اثر استراتژی بر پیکربندی زنجیره تامین و مدیریت بر مبنای دو زنجیره تامین در صنعت خودرو مجارستان
|کد مقاله||سال انتشار||مقاله انگلیسی||ترجمه فارسی||تعداد کلمات|
|12351||2006||16 صفحه PDF||سفارش دهید||9750 کلمه|
Publisher : Elsevier - Science Direct (الزویر - ساینس دایرکت)
Journal : International Journal of Production Economics, Volume 104, Issue 2, December 2006, Pages 555–570
Supply chain management (SCM) usually goes beyond company boundaries. Cooperating parties are required, who decide to work together. The way this cooperation evolves depends on the strategies and practices of the parties. In this paper, we examine the connection between strategy and SCM. Our objective is to analyze how the strategy of focal companies determines the supply chain (SC) configuration and management practices used between SC parties. The analysis is based on 17 interviews within two SCs from the Hungarian automotive industry, where SCs are defined through the assemblers (Audi and Suzuki) as focal companies. Our results support the proposition that the connection between strategy and SCM (configurations and practices) is very strong. It is underlined not only by the comparison of the two SCs but can also be detected in the strategic change at one of the focal companies which resulted in SC changes, as well. Besides the main objective a detailed view is provided on the past, present and future of the Hungarian automotive industry.
Due to globalization competition is extremely fierce nowadays. Thus, multinational companies (MNCs) continuously screen to find locations where they can use their resources more economically and/or they can sell more products. Since MNCs concentrate on their core competences (Prahalad and Hamel, 1990), they usually use a lot of suppliers, either local or international (Senter and Flynn, 1999). Local suppliers are usually keen to join MNCs. Knowing the principle of scale economies, suppliers believe that this is a huge opportunity to grow. However, they have to compete with international suppliers and they have to make a lot of improvements, especially in less-developed countries, to reach the required operational standards. The questions then arise: how can these suppliers join the supply chain of multinationals? What systems do they have to adapt, how do they have to organize themselves to manage their relationships and coordinate the work? Do they have bargaining power in this relationship? Do they get any support to reach the required standard? What does it mean in real life to be a partner? We believe that answers to these questions are largely affected by the strategy of the MNCs: what are the motives and intended speed of growing and investing in a given subsidiary? Why is this subsidiary important in the portfolio of the corporation? Can they get access to new market or capabilities in that location? How will it affect the competitiveness of the corporation? In this paper we make connections between the two sets of questions (local supplier involvement and MNCs’ strategies). Based on interviews in two Hungarian automotive supply chains (SCs), we investigate how the founded subsidiaries of MNCs form their relationship with their local suppliers depending on their different strategies. We examine SC configuration and supply chain management (SCM) practices. After discussing the literature and the survey methodology, the subsidiary strategy of MNCs are analyzed. Then the strategic features of subsidiaries are in focus and the impacts of these features on suppliers are investigated. Next, the SC configuration and management practices are highlighted in relation to the strategies described earlier. Finally, before the conclusions, a strategic change at one of the subsidiaries and its consequences on the suppliers and on the Hungarian economy are detailed.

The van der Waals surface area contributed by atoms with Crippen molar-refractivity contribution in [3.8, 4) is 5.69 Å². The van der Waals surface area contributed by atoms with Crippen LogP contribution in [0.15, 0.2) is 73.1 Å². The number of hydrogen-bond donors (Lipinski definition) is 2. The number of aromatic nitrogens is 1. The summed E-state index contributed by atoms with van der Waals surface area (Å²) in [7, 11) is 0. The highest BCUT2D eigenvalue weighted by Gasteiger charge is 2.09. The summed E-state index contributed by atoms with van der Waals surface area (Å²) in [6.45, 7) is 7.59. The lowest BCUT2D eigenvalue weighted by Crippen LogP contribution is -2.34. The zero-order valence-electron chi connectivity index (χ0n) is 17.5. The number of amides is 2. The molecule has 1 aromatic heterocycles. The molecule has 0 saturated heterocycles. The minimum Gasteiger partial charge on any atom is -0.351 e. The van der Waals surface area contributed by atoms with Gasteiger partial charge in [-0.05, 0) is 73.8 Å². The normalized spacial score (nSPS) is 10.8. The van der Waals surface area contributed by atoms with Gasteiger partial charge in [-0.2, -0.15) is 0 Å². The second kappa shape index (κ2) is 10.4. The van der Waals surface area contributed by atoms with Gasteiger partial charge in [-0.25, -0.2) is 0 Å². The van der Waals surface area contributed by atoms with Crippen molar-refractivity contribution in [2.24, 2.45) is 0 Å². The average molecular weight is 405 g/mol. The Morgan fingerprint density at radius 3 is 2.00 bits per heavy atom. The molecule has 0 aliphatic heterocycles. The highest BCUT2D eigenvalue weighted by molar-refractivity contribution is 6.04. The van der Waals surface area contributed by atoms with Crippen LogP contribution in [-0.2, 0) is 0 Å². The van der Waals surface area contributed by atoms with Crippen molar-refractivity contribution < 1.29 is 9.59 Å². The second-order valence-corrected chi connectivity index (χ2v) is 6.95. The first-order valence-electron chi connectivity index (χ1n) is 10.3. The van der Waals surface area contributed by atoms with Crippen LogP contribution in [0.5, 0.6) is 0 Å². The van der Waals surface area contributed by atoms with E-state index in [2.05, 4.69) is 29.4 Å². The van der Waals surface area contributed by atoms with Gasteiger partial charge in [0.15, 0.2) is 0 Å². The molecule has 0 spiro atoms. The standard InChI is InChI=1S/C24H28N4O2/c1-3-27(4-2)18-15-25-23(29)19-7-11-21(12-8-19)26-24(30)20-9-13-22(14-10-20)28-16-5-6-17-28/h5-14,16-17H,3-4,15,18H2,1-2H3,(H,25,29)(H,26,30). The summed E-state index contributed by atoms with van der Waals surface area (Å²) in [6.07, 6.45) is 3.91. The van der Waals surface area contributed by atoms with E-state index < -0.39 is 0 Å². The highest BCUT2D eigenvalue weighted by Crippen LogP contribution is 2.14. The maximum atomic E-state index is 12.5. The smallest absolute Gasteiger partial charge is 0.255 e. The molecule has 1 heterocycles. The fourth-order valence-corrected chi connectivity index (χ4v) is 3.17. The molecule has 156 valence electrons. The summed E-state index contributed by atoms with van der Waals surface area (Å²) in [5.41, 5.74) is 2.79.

نتیجه گیری انگلیسی
This paper was exploratory. We have tried to understand why and how automotive supply chains (SCs) work in Hungary. Why MNCs came here, what were their motives and strategy to locate a subsidiary in Hungary and how they developed their relationships with local suppliers? Based on our interviews we found some clear indications for the relationship between focal company strategies and SC configuration and practices. The global player with economies of scale and existing European history has mainly large partners as system integrators; it does not strive to find local suppliers if they do not reach the requirements, basically in terms of cost. The regional player with a starting European business, due to its small capacities, is forced to find local partners and has to train and help them financially to reach the required quality and cost standard. The only alternative is to establish in-house manufacturing. However, as the market is developed, capacities increase, the changing strategy radically changes the expectations of this player towards existing suppliers. We believe that our results contribute to the literature mainly by describing case studies regarding the connection between company strategies and SCM. The paper also gives some hints for practitioners showing the critical points and projected future for potential suppliers.